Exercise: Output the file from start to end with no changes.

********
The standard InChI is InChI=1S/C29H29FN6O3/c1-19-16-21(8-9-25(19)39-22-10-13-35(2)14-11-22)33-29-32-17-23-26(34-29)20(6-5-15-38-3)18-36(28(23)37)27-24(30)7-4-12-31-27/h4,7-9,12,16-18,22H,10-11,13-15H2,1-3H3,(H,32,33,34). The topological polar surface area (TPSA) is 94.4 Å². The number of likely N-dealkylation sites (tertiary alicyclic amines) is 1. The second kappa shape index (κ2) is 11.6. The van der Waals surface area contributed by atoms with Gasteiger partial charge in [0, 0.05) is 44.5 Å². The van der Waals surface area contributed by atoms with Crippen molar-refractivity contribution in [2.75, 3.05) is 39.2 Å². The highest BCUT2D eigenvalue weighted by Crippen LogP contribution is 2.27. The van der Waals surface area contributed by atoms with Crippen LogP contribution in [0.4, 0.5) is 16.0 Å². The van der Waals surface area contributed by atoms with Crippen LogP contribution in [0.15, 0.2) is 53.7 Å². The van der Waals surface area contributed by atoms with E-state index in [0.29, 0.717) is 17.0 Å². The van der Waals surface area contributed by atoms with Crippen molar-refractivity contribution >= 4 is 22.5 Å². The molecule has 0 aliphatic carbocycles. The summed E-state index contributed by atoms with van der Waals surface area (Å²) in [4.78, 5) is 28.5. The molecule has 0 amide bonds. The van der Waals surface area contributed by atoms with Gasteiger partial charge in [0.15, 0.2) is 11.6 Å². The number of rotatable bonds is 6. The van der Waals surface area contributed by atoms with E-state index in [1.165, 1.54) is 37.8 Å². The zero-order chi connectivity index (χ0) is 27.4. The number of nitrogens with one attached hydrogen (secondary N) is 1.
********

The standard InChI is InChI=1S/C29H29FN6O3/c1-19-16-21(8-9-25(19)39-22-10-13-35(2)14-11-22)33-29-32-17-23-26(34-29)20(6-5-15-38-3)18-36(28(23)37)27-24(30)7-4-12-31-27/h4,7-9,12,16-18,22H,10-11,13-15H2,1-3H3,(H,32,33,34). The topological polar surface area (TPSA) is 94.4 Å². The number of likely N-dealkylation sites (tertiary alicyclic amines) is 1. The second kappa shape index (κ2) is 11.6. The van der Waals surface area contributed by atoms with Gasteiger partial charge in [0, 0.05) is 44.5 Å². The van der Waals surface area contributed by atoms with Crippen molar-refractivity contribution in [2.75, 3.05) is 39.2 Å². The highest BCUT2D eigenvalue weighted by Crippen LogP contribution is 2.27. The van der Waals surface area contributed by atoms with Crippen LogP contribution in [0.4, 0.5) is 16.0 Å². The van der Waals surface area contributed by atoms with Crippen LogP contribution in [0.15, 0.2) is 53.7 Å². The van der Waals surface area contributed by atoms with E-state index in [0.29, 0.717) is 17.0 Å². The van der Waals surface area contributed by atoms with Crippen molar-refractivity contribution >= 4 is 22.5 Å². The molecule has 0 aliphatic carbocycles. The summed E-state index contributed by atoms with van der Waals surface area (Å²) in [4.78, 5) is 28.5. The molecule has 0 amide bonds. The van der Waals surface area contributed by atoms with Gasteiger partial charge in [0.15, 0.2) is 11.6 Å². The number of rotatable bonds is 6. The van der Waals surface area contributed by atoms with E-state index in [1.165, 1.54) is 37.8 Å². The zero-order chi connectivity index (χ0) is 27.4. The number of nitrogens with one attached hydrogen (secondary N) is 1.